Senior program helps three generations of family.
Meet the Carranza Family
Lower Nazareth Township, Pa.
Maria Laurenza, an 87-year-old grandmother with dementia, had taken too much of her medication. She knew something was wrong and called for help. When one of her daughters arrived at her mother’s apartment building, Maria was confused and tried to use the television remote instead of the phone to unlock the building’s entrance door.
That frightening episode prompted her daughter, Marilena Carranza, and her husband, Mario, to move Maria into the Bethlehem Township home they share with their two children. “Old-school Italian parents believe that children should take care of them,” says Marilena. But the adjustment wasn’t easy. The Carranzas quickly discovered that Maria wasn’t eating while they were at work, and they worried about her ability to use stairs safely. Maria’s medical case manager contacted the Northampton County Area Agency on Aging and helped the family secure an aging waiver, which pays for services that help seniors remain at home.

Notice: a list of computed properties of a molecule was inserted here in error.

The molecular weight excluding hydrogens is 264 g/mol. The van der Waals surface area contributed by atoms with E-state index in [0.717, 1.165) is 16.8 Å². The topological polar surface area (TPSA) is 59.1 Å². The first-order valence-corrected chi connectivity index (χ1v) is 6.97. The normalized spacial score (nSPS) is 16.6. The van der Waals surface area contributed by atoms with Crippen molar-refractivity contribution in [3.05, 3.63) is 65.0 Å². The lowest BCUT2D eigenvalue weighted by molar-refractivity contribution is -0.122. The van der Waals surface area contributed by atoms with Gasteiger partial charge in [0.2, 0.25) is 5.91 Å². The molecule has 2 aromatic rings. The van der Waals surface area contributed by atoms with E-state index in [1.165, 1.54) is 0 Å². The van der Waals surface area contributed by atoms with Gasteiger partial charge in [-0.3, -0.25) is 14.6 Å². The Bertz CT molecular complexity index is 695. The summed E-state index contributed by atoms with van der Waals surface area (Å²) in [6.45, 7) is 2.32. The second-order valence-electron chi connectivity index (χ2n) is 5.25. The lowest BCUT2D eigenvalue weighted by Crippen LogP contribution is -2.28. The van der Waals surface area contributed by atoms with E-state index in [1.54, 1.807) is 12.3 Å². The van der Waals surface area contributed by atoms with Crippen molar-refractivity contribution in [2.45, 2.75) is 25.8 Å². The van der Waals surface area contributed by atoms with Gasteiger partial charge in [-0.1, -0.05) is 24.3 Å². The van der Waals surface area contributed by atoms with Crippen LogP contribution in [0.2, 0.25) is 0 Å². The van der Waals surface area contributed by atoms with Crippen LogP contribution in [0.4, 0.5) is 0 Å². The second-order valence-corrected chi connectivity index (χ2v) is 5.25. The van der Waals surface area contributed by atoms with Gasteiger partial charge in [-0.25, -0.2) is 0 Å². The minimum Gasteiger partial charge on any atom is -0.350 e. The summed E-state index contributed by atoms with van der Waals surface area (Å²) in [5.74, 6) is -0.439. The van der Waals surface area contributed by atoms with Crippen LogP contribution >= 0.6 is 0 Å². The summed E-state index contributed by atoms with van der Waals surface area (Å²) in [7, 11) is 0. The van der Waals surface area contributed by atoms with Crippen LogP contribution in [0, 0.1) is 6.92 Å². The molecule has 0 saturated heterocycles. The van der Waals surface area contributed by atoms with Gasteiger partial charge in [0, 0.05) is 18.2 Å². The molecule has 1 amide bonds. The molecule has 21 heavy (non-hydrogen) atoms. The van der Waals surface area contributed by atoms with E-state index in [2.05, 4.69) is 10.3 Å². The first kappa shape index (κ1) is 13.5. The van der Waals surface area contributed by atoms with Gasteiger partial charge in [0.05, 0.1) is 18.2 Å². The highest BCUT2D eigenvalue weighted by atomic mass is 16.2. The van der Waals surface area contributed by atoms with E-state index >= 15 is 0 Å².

The Agency found an adult day program at Third Street Alliance with an opening, and Maria now participates in a range of activities, including, much to her family’s delight, having her fingernails painted. “She drew the line at the henna tattoo, though,” Marilena says, smiling.
The family paid for the program out of pocket and drove her there each morning until she received the waiver, which now covers both a home health aide and transportation to the program. “I feel so much better knowing someone will be here in case something happens,” Marilena says. “Having dementia, she needs consistent care.”
Marilena’s children, aged 20 and 23, see their parents’ sacrifices to care for their grandmother. “They see that all spontaneity is gone,” she says. Respite services allow the family to take a break to enjoy a movie, a neighborhood gathering or a vacation. Marilena, a high school teacher, and Mario, a physical therapist, don’t know how much longer Maria will be able to stay in their home, but with state-provided human services, they’re able to make the best of it. “I’ve learned to take the bull by the horns,” she says. “We’re not promised tomorrow.”